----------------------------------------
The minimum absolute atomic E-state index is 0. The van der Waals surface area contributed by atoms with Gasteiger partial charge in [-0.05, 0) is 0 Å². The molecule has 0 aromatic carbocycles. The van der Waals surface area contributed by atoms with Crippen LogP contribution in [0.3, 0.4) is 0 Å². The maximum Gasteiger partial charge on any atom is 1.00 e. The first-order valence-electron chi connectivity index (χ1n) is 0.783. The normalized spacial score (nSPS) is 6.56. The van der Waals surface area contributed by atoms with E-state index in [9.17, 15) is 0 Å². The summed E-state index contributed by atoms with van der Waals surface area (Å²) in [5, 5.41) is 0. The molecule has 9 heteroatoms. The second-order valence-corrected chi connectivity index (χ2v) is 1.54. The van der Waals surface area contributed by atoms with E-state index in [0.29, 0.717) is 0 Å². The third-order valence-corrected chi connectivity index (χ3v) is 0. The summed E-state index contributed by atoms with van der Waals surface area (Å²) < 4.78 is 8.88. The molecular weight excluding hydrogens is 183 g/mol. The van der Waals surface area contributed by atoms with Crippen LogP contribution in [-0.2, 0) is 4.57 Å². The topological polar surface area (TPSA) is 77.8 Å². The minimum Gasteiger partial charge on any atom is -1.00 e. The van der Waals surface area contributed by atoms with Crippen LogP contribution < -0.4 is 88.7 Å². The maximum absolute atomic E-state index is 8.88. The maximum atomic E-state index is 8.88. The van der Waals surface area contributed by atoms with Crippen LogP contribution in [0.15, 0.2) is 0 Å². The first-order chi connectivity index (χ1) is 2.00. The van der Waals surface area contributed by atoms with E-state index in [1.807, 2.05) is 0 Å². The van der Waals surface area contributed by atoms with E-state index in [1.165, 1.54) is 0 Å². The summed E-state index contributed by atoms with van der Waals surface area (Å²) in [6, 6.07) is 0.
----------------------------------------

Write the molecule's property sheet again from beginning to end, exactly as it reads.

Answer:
The minimum absolute atomic E-state index is 0. The van der Waals surface area contributed by atoms with Gasteiger partial charge in [-0.05, 0) is 0 Å². The molecule has 0 aromatic carbocycles. The van der Waals surface area contributed by atoms with Crippen LogP contribution in [0.3, 0.4) is 0 Å². The maximum Gasteiger partial charge on any atom is 1.00 e. The first-order valence-electron chi connectivity index (χ1n) is 0.783. The normalized spacial score (nSPS) is 6.56. The van der Waals surface area contributed by atoms with E-state index in [9.17, 15) is 0 Å². The summed E-state index contributed by atoms with van der Waals surface area (Å²) in [5, 5.41) is 0. The molecule has 9 heteroatoms. The second-order valence-corrected chi connectivity index (χ2v) is 1.54. The van der Waals surface area contributed by atoms with E-state index in [0.29, 0.717) is 0 Å². The third-order valence-corrected chi connectivity index (χ3v) is 0. The summed E-state index contributed by atoms with van der Waals surface area (Å²) < 4.78 is 8.88. The molecular weight excluding hydrogens is 183 g/mol. The van der Waals surface area contributed by atoms with Crippen LogP contribution in [-0.2, 0) is 4.57 Å². The topological polar surface area (TPSA) is 77.8 Å². The minimum Gasteiger partial charge on any atom is -1.00 e. The van der Waals surface area contributed by atoms with Crippen LogP contribution < -0.4 is 88.7 Å². The maximum absolute atomic E-state index is 8.88. The maximum atomic E-state index is 8.88. The van der Waals surface area contributed by atoms with Crippen LogP contribution in [0.15, 0.2) is 0 Å². The first-order chi connectivity index (χ1) is 2.00. The van der Waals surface area contributed by atoms with E-state index in [1.807, 2.05) is 0 Å². The van der Waals surface area contributed by atoms with E-state index in [1.165, 1.54) is 0 Å². The summed E-state index contributed by atoms with van der Waals surface area (Å²) in [6, 6.07) is 0.